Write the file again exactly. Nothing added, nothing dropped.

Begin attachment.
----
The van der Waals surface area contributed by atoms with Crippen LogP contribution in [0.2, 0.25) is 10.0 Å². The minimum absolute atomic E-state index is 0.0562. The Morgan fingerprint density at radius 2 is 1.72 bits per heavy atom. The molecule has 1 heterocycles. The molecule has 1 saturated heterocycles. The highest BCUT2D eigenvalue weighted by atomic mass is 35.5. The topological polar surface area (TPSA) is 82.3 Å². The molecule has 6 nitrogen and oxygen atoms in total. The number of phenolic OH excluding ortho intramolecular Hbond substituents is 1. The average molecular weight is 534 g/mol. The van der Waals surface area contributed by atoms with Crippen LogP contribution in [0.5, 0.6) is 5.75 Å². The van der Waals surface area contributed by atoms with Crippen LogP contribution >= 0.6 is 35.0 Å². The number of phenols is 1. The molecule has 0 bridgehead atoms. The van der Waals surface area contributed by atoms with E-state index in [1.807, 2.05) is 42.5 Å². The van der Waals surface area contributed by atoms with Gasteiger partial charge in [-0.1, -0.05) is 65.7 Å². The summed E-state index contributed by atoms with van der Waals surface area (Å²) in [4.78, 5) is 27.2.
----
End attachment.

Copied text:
The van der Waals surface area contributed by atoms with Crippen LogP contribution in [0.2, 0.25) is 10.0 Å². The minimum absolute atomic E-state index is 0.0562. The Morgan fingerprint density at radius 2 is 1.72 bits per heavy atom. The molecule has 1 heterocycles. The molecule has 1 saturated heterocycles. The highest BCUT2D eigenvalue weighted by atomic mass is 35.5. The topological polar surface area (TPSA) is 82.3 Å². The molecule has 6 nitrogen and oxygen atoms in total. The number of phenolic OH excluding ortho intramolecular Hbond substituents is 1. The average molecular weight is 534 g/mol. The van der Waals surface area contributed by atoms with Crippen LogP contribution in [0.5, 0.6) is 5.75 Å². The van der Waals surface area contributed by atoms with Crippen LogP contribution >= 0.6 is 35.0 Å². The number of phenols is 1. The molecule has 0 bridgehead atoms. The van der Waals surface area contributed by atoms with E-state index in [1.807, 2.05) is 42.5 Å². The van der Waals surface area contributed by atoms with Gasteiger partial charge in [-0.1, -0.05) is 65.7 Å². The summed E-state index contributed by atoms with van der Waals surface area (Å²) in [4.78, 5) is 27.2.